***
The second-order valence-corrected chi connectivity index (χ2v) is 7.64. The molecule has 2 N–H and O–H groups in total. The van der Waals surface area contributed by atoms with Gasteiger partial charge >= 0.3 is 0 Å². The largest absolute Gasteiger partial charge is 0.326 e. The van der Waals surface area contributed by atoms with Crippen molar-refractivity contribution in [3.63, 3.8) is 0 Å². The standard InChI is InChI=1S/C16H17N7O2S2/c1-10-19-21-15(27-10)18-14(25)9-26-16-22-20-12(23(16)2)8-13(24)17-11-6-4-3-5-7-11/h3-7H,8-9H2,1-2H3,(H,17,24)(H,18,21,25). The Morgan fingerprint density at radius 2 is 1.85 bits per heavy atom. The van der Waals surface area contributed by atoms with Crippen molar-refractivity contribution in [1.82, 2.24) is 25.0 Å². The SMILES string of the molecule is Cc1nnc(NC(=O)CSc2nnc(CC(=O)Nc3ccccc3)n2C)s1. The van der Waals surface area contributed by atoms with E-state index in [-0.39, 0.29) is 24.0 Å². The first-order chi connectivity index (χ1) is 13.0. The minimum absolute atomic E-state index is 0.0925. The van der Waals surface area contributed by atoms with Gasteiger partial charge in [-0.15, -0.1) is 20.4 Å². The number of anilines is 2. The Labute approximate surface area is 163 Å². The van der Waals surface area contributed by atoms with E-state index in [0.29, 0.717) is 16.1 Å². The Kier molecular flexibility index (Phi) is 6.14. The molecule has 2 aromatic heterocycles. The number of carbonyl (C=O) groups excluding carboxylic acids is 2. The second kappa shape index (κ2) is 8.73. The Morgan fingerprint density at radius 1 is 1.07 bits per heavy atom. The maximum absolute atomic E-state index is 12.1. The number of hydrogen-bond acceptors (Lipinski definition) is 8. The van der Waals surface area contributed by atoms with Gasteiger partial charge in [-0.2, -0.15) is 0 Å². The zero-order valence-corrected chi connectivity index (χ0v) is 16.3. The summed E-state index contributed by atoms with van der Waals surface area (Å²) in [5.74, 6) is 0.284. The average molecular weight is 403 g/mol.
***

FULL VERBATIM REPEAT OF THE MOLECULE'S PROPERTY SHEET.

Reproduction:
The second-order valence-corrected chi connectivity index (χ2v) is 7.64. The molecule has 2 N–H and O–H groups in total. The van der Waals surface area contributed by atoms with Gasteiger partial charge >= 0.3 is 0 Å². The largest absolute Gasteiger partial charge is 0.326 e. The van der Waals surface area contributed by atoms with Crippen molar-refractivity contribution in [3.63, 3.8) is 0 Å². The standard InChI is InChI=1S/C16H17N7O2S2/c1-10-19-21-15(27-10)18-14(25)9-26-16-22-20-12(23(16)2)8-13(24)17-11-6-4-3-5-7-11/h3-7H,8-9H2,1-2H3,(H,17,24)(H,18,21,25). The Morgan fingerprint density at radius 2 is 1.85 bits per heavy atom. The van der Waals surface area contributed by atoms with Crippen molar-refractivity contribution in [1.82, 2.24) is 25.0 Å². The SMILES string of the molecule is Cc1nnc(NC(=O)CSc2nnc(CC(=O)Nc3ccccc3)n2C)s1. The van der Waals surface area contributed by atoms with E-state index in [-0.39, 0.29) is 24.0 Å². The first-order chi connectivity index (χ1) is 13.0. The minimum absolute atomic E-state index is 0.0925. The van der Waals surface area contributed by atoms with Gasteiger partial charge in [-0.15, -0.1) is 20.4 Å². The number of anilines is 2. The Labute approximate surface area is 163 Å². The van der Waals surface area contributed by atoms with E-state index in [0.29, 0.717) is 16.1 Å². The Kier molecular flexibility index (Phi) is 6.14. The molecule has 2 aromatic heterocycles. The number of carbonyl (C=O) groups excluding carboxylic acids is 2. The second kappa shape index (κ2) is 8.73. The Morgan fingerprint density at radius 1 is 1.07 bits per heavy atom. The maximum absolute atomic E-state index is 12.1. The number of hydrogen-bond acceptors (Lipinski definition) is 8. The van der Waals surface area contributed by atoms with Gasteiger partial charge in [-0.2, -0.15) is 0 Å². The zero-order valence-corrected chi connectivity index (χ0v) is 16.3. The summed E-state index contributed by atoms with van der Waals surface area (Å²) in [5.74, 6) is 0.284. The average molecular weight is 403 g/mol.